How To Ditch Plastic Tea – Sustainable Bulk Tea Process

Are you tired of buying iced tea in plastic jugs or cans? Ready to ditch all the extra waste and still have yummy tea without the plastic? This post covers how to ditch plastic with tea and batch brew your own sustainable tea.

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We love drinking Arizona Iced Green Tea with ginseng and honey. Mostly because I am one of those people who struggle to drink plain water. I know you either totally get me or think I’m a crazy weirdo for this, but it’s true, so our family drinks a lot of tea.

As part of our sustainable living journey, our goal is to reduce plastic waste in the kitchen. For a while, we bought the largest Arizona tea jugs possible and recycled them to reduce plastic waste. But then we had an epiphany! We decided to just bulk brew our own tea, save money, and stop purchasing wasteful plastic jugs! This was the perfect way for us to have more sustainable tea in our lives.

So this post will cover how we ditched the plastic jugs and cans for loose leaf tea that we batch brew on the weekends. Also, we’ll share our copycat Arizona Green Tea with Honey recipe and variations if you want to batch make it too!

How We Ditched Plastic Tea – Our Bulk Tea Process

Buy Loose Leaf Tea for Batch Brewing

First thing to do is buy tea without the individual tea bags. Many tea brands have tea bags made with plastic that are not compostable or recyclable. Moreover, according to a study from the American Chemical Society’s Journal of Environmental Science and Technology, a single plastic tea bag can release about 11.6 billion microplastics into each cup. So we opt to buy loose leaf tea to get away from this plastic consumption.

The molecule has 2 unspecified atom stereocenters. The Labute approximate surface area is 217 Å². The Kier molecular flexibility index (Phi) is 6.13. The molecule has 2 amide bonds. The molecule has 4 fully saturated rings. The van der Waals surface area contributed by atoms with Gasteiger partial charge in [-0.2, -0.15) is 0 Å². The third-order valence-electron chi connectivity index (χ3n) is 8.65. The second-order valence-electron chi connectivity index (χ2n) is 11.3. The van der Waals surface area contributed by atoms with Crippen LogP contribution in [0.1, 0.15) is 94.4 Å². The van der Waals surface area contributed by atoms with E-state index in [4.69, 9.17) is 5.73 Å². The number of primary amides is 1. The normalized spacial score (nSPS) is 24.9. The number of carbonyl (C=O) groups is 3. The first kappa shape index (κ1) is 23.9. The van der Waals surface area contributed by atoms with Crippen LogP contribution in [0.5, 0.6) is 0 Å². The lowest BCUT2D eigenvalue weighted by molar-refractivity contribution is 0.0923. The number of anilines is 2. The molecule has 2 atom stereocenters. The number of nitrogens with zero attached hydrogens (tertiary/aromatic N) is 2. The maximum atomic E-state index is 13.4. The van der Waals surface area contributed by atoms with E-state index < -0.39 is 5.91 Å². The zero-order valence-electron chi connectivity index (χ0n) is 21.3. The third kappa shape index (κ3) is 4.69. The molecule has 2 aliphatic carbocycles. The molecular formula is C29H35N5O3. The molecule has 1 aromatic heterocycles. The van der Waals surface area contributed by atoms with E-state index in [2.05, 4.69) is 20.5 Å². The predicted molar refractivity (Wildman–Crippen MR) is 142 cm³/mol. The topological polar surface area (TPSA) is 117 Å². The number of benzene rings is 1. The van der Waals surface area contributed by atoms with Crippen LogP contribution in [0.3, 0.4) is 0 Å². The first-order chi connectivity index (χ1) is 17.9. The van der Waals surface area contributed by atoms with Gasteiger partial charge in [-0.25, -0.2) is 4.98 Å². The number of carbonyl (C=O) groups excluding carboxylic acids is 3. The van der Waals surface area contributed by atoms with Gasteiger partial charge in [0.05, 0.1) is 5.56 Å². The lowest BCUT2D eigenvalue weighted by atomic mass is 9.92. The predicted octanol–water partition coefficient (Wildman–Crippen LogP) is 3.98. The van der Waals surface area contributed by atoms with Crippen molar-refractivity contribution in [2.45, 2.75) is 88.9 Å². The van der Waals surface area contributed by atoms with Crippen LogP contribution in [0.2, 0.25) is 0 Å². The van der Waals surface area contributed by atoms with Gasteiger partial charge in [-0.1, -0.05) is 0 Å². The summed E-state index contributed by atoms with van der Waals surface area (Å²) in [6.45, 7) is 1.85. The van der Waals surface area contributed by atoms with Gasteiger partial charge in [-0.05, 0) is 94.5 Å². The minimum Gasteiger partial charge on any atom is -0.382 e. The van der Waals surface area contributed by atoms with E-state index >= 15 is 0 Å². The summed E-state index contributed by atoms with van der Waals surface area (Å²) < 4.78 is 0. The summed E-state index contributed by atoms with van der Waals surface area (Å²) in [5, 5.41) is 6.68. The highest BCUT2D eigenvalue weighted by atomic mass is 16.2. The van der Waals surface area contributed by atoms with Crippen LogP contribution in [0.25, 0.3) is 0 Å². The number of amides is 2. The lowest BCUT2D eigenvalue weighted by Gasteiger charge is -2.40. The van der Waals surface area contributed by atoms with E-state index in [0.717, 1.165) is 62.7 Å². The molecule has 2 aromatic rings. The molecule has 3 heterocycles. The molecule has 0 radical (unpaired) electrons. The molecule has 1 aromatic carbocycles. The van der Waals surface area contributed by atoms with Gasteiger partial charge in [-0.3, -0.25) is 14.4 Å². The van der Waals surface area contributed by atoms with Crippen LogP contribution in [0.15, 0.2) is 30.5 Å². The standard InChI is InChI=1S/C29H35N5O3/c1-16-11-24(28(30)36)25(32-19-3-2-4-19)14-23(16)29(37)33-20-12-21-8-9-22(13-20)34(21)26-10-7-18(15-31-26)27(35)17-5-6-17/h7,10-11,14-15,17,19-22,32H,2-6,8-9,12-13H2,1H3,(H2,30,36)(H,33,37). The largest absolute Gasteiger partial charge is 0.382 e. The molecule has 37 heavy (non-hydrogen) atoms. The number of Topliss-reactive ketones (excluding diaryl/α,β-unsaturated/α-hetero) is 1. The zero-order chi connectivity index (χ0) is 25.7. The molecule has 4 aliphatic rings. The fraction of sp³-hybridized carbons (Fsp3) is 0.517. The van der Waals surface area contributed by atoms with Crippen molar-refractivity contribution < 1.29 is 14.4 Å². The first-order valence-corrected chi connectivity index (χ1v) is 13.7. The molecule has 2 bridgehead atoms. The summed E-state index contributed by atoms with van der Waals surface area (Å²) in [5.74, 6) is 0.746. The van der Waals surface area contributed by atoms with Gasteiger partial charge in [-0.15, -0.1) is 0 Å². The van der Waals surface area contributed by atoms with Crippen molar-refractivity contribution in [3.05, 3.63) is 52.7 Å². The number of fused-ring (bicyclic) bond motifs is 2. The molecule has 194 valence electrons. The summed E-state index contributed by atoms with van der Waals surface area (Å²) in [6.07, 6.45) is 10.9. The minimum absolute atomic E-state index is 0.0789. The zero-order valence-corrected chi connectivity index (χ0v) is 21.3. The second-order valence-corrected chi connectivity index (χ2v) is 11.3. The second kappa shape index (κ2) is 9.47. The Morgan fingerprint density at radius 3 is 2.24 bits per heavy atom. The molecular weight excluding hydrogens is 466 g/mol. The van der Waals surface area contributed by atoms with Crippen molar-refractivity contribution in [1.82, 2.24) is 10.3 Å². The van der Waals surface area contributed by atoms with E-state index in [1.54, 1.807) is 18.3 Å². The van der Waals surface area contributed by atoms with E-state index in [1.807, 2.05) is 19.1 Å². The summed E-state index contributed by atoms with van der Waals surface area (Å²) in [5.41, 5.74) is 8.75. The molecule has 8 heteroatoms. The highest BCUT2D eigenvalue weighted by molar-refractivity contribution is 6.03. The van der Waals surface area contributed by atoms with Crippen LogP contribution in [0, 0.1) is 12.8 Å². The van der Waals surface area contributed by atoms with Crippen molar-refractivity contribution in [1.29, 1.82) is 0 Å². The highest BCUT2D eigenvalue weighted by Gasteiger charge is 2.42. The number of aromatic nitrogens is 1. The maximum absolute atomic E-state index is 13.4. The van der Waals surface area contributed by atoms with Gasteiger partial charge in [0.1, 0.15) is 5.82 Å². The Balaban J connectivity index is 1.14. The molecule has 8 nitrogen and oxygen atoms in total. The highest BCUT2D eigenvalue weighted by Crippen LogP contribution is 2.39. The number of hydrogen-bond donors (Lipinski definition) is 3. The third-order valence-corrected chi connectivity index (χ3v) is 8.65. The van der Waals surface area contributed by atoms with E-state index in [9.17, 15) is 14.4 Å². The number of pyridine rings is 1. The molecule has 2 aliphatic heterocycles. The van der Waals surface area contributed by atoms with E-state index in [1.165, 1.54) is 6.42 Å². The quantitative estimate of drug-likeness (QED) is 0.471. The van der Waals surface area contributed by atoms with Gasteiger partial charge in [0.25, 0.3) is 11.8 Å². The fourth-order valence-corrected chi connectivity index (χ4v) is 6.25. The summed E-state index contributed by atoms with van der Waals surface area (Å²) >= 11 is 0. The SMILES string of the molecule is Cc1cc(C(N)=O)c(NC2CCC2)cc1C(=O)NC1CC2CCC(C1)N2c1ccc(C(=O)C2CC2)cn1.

Personally, we get our loose leaf tea from a local bubble tea shop that sells bulk loose leaf tea. They have a wide variety available and even have scales to help weigh containers and tea leaves.

Where you can purchase bulk loose leaf tea will vary from city to city. Try checking your local farmer’s market, Asian markets, and bulk stores to see if they have loose leaf tea available. We just did a few internet searches and explored our city until we found one!

Use Your Own Containers

Some bulk places will let you use your own containers to fill. We asked our local place and they will let us use our containers. The containers can be anything from a glass jar to a cloth bag. Truthfully, we repurpose a salsa jar or alfredo sauce jar and fill these with the bulk loose leaf tea.

Tip – Don’t forget to weigh and find the tare for your container prior to putting tea leaves in it! I stick a label/tape on the top of the jar and write the weight on it to make it easier for the cashier.

If you can’t use your own containers and it comes in a plastic bag, buying loose leaf tea is still a sustainable choice. It’s not about being perfectly plastic-free, but trying to minimize and reduce the amount of plastic you purchase.

Don’t want to buy bulk tea? Or don’t have access to loose leaf tea?

There are a few eco-friendly and sustainable tea brands out there with plastic-free tea bags or sell loose leaf tea in eco-friendly containers. Here’s a few that we know of:

  • Good Earth – Loose leaf tea in a reusable/recyclable tin
  • Numi – Both loose leaf and tea bags. Utilizes recycled cardboard packaging and has biodegradable filter paper tea bags. Additionally, it is a certified B corp and participates in carbon offsetting.
  • Bigelow – I love their Earl Grey tea and it is easy to find in stores. Their tea bags, strings and paper tags are fully compostable, however it does still come in a foil wrapper, which can be harder to recycle. Also, they’re a certified B-corp and transparent on their environmental impacts.
Okay, now onto our batch tea making process and recipe!

Bulk Tea Making Process

We specifically have a love for Arizona green tea with ginseng and honey, so that’s the recipe we’re going to share. When we buy our loose leaf tea, we specifically look for green tea leaves with ginseng to mimic it. However, the batch making process and ditching the plastic is the same no matter what tea you make. It’s all about trying to have more sustainable tea.

Step 1 – Measure and Bring Water To Boil In Pot